Thanks for the great comment! If you don’t mind, I’ll probably end up stealing that whole “something shiny!” thing from you. That totally cracked me up. That’s the one of the most accurate depictions of an ADD mentality that I’ve seen.

  10. Anonymous says:

    categorically immoral = Dianetics/ Tom Cruz Stupidity
    Identify your real cause coward

  11. Nichole says:

    Hi All,

    I have been on Adderall for about a year now. I am really glad James S added on to Mike’s disclaimer. I was also feeling pretty bummed as I read through a lot of this website. I’ve been feeling pretty guilty myself about taking Adderall. I don’t really like people to know about it because I don’t want them to think I’m just copping out.

    Interestingly enough, I’m still not incredibly focused, and I’m still not really great at sitting in a lecture class even though I take Adderall on a daily basis. Where I really see a change is in everything else. Here is a list of things I think anyone who actually has ADD or ADHD will relate to:

    -No more binge drinking or addictive activities. Since adderall I’ve been substance abuse free!
    -I can connect with people. Before I took adderall, I would always be somewhat aloof, rude and distant
    -I no longer have anxiety attacks
    -I am in a successful relationship for the first time ever
    -My employer is not always on the verge of firing me anymore

    Things that I’m still working on are more organizational than anything. Taking adderall didn’t stop my room from being messy, it hasn’t made me a great studier and it hasn’t made me alert enough to last a whole lecture class without doodling or daydreaming. It has merely made things seem manageable.

    Anyway, I do like all of the tips for quitting adderall ( I do them along with adderall just to stay afloat )

    For those of you who think you have ADD… there is a huge difference between ADD and laziness. I have ADD and I’m also lazy. With adderall I’m still relatively lazy, I’m still somewhat guided by desire rather than logic BUT I am not passed out on a bar floor every night and I’m not getting myself into so much debt that creditors are knocking at my door and I’m not being promiscuous as a prostitute. When ADD helps you feel like yourself, it is wonderful. I think what people who are wrongly prescribed adderall feel like on it, is what I feel like off it. I feel dark, depressed, unable to access my creativity and my happiness in sharing my creativity and myself with others.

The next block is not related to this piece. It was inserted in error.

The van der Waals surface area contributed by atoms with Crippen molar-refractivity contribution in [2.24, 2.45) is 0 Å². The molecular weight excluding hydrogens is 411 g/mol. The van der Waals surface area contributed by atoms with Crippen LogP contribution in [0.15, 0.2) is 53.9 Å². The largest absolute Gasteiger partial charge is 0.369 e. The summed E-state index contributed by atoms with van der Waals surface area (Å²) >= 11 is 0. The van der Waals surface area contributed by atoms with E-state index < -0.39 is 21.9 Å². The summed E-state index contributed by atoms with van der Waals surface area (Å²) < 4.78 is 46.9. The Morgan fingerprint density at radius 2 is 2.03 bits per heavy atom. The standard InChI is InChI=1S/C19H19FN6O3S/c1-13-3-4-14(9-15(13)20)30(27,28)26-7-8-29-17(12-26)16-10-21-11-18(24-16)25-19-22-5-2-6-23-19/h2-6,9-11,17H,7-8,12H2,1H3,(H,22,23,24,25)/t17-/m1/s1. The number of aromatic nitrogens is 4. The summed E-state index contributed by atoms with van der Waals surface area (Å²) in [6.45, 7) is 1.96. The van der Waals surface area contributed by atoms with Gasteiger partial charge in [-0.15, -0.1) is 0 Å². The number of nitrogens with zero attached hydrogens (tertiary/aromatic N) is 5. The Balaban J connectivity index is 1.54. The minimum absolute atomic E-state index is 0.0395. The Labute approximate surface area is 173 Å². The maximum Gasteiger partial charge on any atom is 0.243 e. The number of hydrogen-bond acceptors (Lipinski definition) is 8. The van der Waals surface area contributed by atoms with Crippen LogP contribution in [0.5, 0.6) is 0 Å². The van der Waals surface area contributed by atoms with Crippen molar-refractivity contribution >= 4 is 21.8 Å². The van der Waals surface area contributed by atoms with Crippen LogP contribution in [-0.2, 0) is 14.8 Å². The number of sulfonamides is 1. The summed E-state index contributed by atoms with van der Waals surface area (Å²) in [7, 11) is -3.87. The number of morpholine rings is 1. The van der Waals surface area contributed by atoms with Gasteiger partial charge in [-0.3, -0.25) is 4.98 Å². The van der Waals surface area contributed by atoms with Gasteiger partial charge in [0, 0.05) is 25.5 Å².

Well.. I’m totally rambling (I ran out of my prescrip three days ago and it’s been kind of awful. I haven’t kissed my husband since I went off it without Herculean effort. ) .. which is why I came on this site. I was wondering if I should fill my next prescrip or not… I think I will, and I think my work and family will be happy about it 🙂

  12. Mike says:

    Hi Nichole!

    Thanks for posting this in the right section! I think you’ve added a lot to this page with your story. Thanks for sharing it! FWIW, it sounds like you’re making the right decision to stay on it. I wish you and your family the best! Take care.

  13. Ben says:

    Adderalls appropriate for nobody! Its 2011 and amphetamines are given to anyone who cant focus. Cant they come up with a less addictive effective alternitive? Amphetamines are a death sentence. And its ok to give this to kindergardners? Yikes. Anyway my problem was with a more powerful perscription drug called dexedrine. I tried adderall first and had this unwanted anxiety thing to it. Dexedrine was even more calming and (stronger too). I loved dexedrine and my life was great and I lost weight and school was easy and I had a dream life. I felt like this life was an endless heaven. Anyway fast forward two years and I got the hell life. Im always drugged out and anti social and smoking to much and just like a poessessed soul. Withdrawls worse. You make the amphetamine withdrawl sound like it,s fun mike. Its more like having this brain fog and having your body be countrolled by a demon and eating so much I feel like a fatty. To anyone out there who,s thinking about trying dexedrine or adderall or vyvanse please dont! Your giving away your soul to the devil and your entering the slow road to death. It goes from moderate insomnia and weight loss and then to a paranoid state then to picking bugs outta ur skin and smoking all day and then to a deep depression and then to death by suicide or malnutrtion or a heart disorder induced by this stuff. Oh but don,t worry it takes many years to travel to the end of this road so it will be a long drawn out slow death. Please im begging you not to take this stuff! Im not even outta high school yet and this drug took everything from me. All i got left is my physical existance on earth. Im lucky to even have that considering im 5ft 11in and 125 pounds and have a blood pressure of 160/85. This stuff could literally kill me at any time. If this can happen to me it can happen to you too. Easiest way to quit is never starting. Your grades might be low your weight might be high and your energy level may be low but its not worth the tourment of addiction to speed. I hope somebody out there has read my story and is convinced by it to never touch amphetamines.